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Northern Ireland Lawmakers Advance Gambling Bill, Await Royal Assent

Northern Ireland is getting closer to finalizing a new gambling framework that would allow the country, among other things, to set up a gambling regulatory body that will oversee some of the more contentious points of the industry. The latest breakthrough comes after years of debates and the sinuous legislative road of the Betting, Gaming, Lotteries, and Amusements Bill Amendment which has now almost been signed into law. Most of the progress on the bill was made this year. 

Ireland Settles on Gambling Regulation at Long Last

However, Bill 36/17-22 still needs some way to go before it can greenlight a broader change for the Irish gambling industry, which will include a stricter approach to gambling with credit cards. The latest round of talks marked an important breakthrough as lawmakers agreed on some of the essential and often most contentious rules of the re-regulated industry, including lifting a limit on lottery tickets sales. Previously, a minimum limit of £1 was necessary for a sale to go through. That is roughly $1.30. However, the maximum amount for lottery ticket sales has been set at £100 or $130.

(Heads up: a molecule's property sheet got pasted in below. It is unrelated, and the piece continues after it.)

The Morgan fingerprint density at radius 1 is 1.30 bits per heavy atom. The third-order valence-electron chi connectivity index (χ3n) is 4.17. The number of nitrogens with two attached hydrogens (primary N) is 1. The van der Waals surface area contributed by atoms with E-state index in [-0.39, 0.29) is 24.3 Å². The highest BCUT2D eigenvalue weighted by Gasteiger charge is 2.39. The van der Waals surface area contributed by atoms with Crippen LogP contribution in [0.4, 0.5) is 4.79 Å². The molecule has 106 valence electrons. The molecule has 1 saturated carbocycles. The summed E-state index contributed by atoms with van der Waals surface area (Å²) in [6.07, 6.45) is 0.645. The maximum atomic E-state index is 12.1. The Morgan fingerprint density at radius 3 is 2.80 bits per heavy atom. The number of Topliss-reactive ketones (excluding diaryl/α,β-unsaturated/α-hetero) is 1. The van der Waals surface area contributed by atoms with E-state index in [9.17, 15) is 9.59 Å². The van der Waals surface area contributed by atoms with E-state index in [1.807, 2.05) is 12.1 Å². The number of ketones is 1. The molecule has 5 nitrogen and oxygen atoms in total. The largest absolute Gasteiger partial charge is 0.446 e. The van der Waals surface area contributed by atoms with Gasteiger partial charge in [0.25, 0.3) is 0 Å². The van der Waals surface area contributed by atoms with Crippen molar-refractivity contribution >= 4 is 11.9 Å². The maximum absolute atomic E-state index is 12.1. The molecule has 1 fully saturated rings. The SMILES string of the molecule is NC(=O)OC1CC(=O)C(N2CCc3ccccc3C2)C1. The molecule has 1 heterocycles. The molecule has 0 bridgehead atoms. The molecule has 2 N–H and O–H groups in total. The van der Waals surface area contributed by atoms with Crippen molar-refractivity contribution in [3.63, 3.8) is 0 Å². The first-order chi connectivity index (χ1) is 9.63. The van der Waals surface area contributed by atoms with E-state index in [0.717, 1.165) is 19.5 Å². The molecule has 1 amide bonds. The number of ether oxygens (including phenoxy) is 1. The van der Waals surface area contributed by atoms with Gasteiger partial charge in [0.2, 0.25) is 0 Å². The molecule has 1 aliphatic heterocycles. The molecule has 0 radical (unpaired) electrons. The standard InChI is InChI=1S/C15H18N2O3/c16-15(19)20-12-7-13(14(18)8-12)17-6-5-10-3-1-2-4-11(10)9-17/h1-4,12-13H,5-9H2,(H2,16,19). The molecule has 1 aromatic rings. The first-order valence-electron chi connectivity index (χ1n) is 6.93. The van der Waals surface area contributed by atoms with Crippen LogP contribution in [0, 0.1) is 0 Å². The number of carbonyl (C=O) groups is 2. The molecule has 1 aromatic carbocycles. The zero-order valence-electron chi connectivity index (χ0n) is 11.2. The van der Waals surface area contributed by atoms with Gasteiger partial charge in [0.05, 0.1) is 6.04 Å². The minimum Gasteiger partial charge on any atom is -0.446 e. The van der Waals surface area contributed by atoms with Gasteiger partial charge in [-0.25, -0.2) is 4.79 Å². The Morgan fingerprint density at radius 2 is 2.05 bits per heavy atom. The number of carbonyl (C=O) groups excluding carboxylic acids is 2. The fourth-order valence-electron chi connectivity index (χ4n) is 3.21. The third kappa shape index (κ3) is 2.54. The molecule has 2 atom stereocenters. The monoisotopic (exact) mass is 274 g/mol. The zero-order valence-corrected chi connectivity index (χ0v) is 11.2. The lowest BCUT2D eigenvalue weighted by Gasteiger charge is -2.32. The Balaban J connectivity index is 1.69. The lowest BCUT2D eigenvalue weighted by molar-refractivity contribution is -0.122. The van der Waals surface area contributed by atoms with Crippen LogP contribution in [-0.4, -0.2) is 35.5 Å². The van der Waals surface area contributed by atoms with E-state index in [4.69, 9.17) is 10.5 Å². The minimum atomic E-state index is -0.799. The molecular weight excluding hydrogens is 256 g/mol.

The industry will significantly improve the way it monitors the industry and how it metes out punishments to wrongdoers. For one, lawmakers plan to significantly increase the penalties that apply to companies that may have allowed underage gambling in their facilities. While underage gambling is illegal in Ireland, this is the first time lawmakers are setting very clear penalties to correspond to the offense. 

Sportsbooks will also have their hours extended and be allowed to work on previously blocked days of the week and the year. This has ruffled some feathers, naturally, with some Northern Ireland Assembly members objecting that allowing sportsbooks to work longer hours put people at risk. Some, such as Communities Committee chair Paula Bradley argued that more needs to be done to ensure that Ireland addresses problem gambling. 

Problem Gambling Could Have Been Addressed Better

According to Bradley, gambling addiction was the second biggest addictive problem in Ireland with 3.5% of the population suffering from it. This rate puts Ireland high on the list of developed countries altogether. The lack of more action on problem gambling was similarly echoed by fellow lawmaker Mark H. Durkan, a Social Democrat. The bill will move forward nevertheless it seems, but more debates may be introduced along with ad-hoc fixes to cover more ground insofar as gambling addiction goes. 

To formalize the bill into law, a Royal Assent would be needed. This should come in the next months as Bill36/17-22 must be operational before the year is out. Meanwhile, the country is already hunting for the head of its new Gambling Authority.